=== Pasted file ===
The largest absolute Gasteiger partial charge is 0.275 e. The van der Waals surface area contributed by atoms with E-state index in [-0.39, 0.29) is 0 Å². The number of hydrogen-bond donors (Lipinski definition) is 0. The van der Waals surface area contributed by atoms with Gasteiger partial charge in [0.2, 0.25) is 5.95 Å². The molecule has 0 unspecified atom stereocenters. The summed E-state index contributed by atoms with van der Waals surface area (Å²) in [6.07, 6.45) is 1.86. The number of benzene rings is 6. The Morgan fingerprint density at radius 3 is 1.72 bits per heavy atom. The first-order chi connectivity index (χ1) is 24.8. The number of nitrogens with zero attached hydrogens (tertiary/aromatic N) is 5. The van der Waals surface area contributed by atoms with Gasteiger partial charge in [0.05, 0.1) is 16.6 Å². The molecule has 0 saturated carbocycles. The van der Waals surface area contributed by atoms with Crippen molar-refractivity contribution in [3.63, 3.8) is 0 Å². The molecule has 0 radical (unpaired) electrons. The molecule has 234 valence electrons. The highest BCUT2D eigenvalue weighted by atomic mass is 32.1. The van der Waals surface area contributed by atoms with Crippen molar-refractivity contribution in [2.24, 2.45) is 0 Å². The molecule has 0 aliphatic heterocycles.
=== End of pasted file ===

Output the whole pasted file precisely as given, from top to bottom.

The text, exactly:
The largest absolute Gasteiger partial charge is 0.275 e. The van der Waals surface area contributed by atoms with E-state index in [-0.39, 0.29) is 0 Å². The number of hydrogen-bond donors (Lipinski definition) is 0. The van der Waals surface area contributed by atoms with Gasteiger partial charge in [0.2, 0.25) is 5.95 Å². The molecule has 0 unspecified atom stereocenters. The summed E-state index contributed by atoms with van der Waals surface area (Å²) in [6.07, 6.45) is 1.86. The number of benzene rings is 6. The Morgan fingerprint density at radius 3 is 1.72 bits per heavy atom. The first-order chi connectivity index (χ1) is 24.8. The number of nitrogens with zero attached hydrogens (tertiary/aromatic N) is 5. The van der Waals surface area contributed by atoms with Gasteiger partial charge in [0.05, 0.1) is 16.6 Å². The molecule has 0 saturated carbocycles. The van der Waals surface area contributed by atoms with Crippen molar-refractivity contribution in [3.63, 3.8) is 0 Å². The molecule has 0 radical (unpaired) electrons. The molecule has 234 valence electrons. The highest BCUT2D eigenvalue weighted by atomic mass is 32.1. The van der Waals surface area contributed by atoms with Crippen molar-refractivity contribution in [2.24, 2.45) is 0 Å². The molecule has 0 aliphatic heterocycles.